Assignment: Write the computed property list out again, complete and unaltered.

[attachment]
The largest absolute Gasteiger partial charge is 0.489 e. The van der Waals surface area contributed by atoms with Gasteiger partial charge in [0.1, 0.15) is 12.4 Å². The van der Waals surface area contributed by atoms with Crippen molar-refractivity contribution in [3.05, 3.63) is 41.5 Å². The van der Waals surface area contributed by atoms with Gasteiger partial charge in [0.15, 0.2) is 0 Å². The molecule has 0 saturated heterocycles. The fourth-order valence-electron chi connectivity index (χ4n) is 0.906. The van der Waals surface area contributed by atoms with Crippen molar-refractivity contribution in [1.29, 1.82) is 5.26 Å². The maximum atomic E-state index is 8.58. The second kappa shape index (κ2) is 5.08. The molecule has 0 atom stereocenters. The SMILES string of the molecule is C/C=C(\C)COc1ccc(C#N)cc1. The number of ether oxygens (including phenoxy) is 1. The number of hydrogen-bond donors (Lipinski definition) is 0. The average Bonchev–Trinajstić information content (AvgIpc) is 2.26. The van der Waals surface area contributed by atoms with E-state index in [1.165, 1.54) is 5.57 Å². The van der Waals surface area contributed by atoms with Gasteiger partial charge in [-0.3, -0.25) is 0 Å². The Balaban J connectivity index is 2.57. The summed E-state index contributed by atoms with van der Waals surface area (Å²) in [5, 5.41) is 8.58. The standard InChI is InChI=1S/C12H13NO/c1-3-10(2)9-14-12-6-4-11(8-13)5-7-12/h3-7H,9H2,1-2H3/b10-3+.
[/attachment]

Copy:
The largest absolute Gasteiger partial charge is 0.489 e. The van der Waals surface area contributed by atoms with Gasteiger partial charge in [0.1, 0.15) is 12.4 Å². The van der Waals surface area contributed by atoms with Crippen molar-refractivity contribution in [3.05, 3.63) is 41.5 Å². The van der Waals surface area contributed by atoms with Gasteiger partial charge in [0.15, 0.2) is 0 Å². The molecule has 0 saturated heterocycles. The fourth-order valence-electron chi connectivity index (χ4n) is 0.906. The van der Waals surface area contributed by atoms with Crippen molar-refractivity contribution in [1.29, 1.82) is 5.26 Å². The maximum atomic E-state index is 8.58. The second kappa shape index (κ2) is 5.08. The molecule has 0 atom stereocenters. The SMILES string of the molecule is C/C=C(\C)COc1ccc(C#N)cc1. The number of ether oxygens (including phenoxy) is 1. The number of hydrogen-bond donors (Lipinski definition) is 0. The average Bonchev–Trinajstić information content (AvgIpc) is 2.26. The van der Waals surface area contributed by atoms with E-state index in [1.165, 1.54) is 5.57 Å². The van der Waals surface area contributed by atoms with Gasteiger partial charge in [-0.3, -0.25) is 0 Å². The Balaban J connectivity index is 2.57. The summed E-state index contributed by atoms with van der Waals surface area (Å²) in [5, 5.41) is 8.58. The standard InChI is InChI=1S/C12H13NO/c1-3-10(2)9-14-12-6-4-11(8-13)5-7-12/h3-7H,9H2,1-2H3/b10-3+.